There was nothing, however, but the soft, yielding cobweb; and the more she struggled, the more it stuck! and the more she turned, the more it twisted! and the more she rolled, the more it wrapped round her! and the angrier she got, the more aggravating it became!

At last she was quite exhausted, and lay still.

Now when she had cooled down a little, she began to see that she had not gone the right way to work.

"How foolish of me!" said she to herself. "Just what a great drone might have done! If I had taken it quietly at first, I might perhaps have got out; but what will happen now, I can't think. What a fool I have  made of myself, to be sure!"

"Ho! Ho!" cried a deep sarcastic voice close by.

Buz looked round, startled, and saw a great big spider near her on the web.

He was horrible to look at, with his cruel, bloodthirsty expression, but seemed perfectly composed, and fixed his wicked, hungry eyes steadily on Buz. For a moment the latter was quite paralyzed with fear, but, recovering a little, made some frantic efforts to free herself. These, however, were unsuccessful, and she again lay still, exhausted by her struggles.

"Ho! Ho!" cried the spider again.

By this time Buz had recovered from her first shock of horror, and her blood was up. Besides, she felt quite a match for the spider, if it came to a fight.

"Is that all you've got to say?" asked Buz scornfully.

"Ho! Ho!" repeated the spider, for the third time.

He said it in such a cold-blooded manner, and seemed so triumphant and confident, that a thrill of horror again ran through her; but, shaking off the feeling, she said:

"I suppose you made this nasty web, didn't you? The spider answered never a word.

"In any case," continued Buz, "you might as well unwind me. I'm not a poor fly, you know, that you can kill and eat. Besides, your web is all torn," continued she, as the spider sat without moving or speaking—only watching; "and you'll have to mend it, you know, if you want to catch any thing. You can't mend it while I am here; I'll take care of that!" The spider neither moved nor spoke. This continued silence disconcerted Buz very much, and made her feel dreadfully helpless; but she presently continued as briskly as she could:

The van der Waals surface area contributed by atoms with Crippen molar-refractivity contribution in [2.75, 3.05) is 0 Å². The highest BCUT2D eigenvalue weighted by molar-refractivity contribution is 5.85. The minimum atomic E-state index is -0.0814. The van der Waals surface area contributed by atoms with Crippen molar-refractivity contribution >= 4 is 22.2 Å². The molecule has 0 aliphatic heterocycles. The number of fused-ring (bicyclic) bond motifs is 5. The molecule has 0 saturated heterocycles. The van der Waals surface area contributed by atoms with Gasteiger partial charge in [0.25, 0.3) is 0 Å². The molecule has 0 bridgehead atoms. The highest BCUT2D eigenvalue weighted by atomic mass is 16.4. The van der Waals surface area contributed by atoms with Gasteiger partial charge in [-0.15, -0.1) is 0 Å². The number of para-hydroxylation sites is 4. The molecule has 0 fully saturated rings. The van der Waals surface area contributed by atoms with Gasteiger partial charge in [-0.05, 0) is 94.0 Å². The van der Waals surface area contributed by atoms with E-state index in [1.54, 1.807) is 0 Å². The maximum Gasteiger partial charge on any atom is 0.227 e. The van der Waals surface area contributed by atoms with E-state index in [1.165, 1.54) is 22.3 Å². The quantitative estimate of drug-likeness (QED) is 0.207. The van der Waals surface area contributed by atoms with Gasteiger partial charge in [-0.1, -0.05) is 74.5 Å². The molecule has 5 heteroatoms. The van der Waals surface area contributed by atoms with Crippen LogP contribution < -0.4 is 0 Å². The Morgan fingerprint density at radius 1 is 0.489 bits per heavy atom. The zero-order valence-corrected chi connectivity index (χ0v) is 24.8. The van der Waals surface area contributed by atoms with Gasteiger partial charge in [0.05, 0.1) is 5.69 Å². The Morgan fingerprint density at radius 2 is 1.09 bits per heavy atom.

"Come, come; I'm sure we can arrange matters in a sensible way, without any professions of friendship. You want to mend your web; very good. I'm not anxious to stay in it, and you can do nothing while I am here. Give me your assistance, then, and I will go quietly away without hurting you. Come, what do you say?"

The spider partly opened his mouth, as if about to speak, but ended by saying nothing.

His appearance, however, was so terrifying, and his fangs looked so cruel, that Buz could hardly prevent her voice from trembling as she continued, "Have you any argument against what I propose? Tell me that, at any rate."

The spider spoke at last, and as he slowly moved his jaws, his fangs swept round like scythes.

"You are my prisoner," said he: "that's my argument."

He spoke with such contemptuous confidence, that Buz was struck dumb for the moment, and could think of nothing to say.

"A good argument, too," continued the spider; "good enough for me."

There was a long pause, during which Buz struggled hard to throw off the feeling of dismay which had crept over her.

"At any rate," she said at last; "if I am unable to get out, you, on the other hand, dare not come near me; so I don't know which of us would get the worst of it in the end."

"I do," returned the spider, "and you will before long."

He said this with such a sneer, that Buz's brave little spirit rose, and she answered quite sharply: "You seem very well satisfied with your own opinion, Mr. Spider; but mine may be just as good—perhaps better. And I say that I can go quite as long without food as you can, and that you dare not come near me. No, you daren't, you brute!" she continued, as the spider again half opened his mouth without speaking.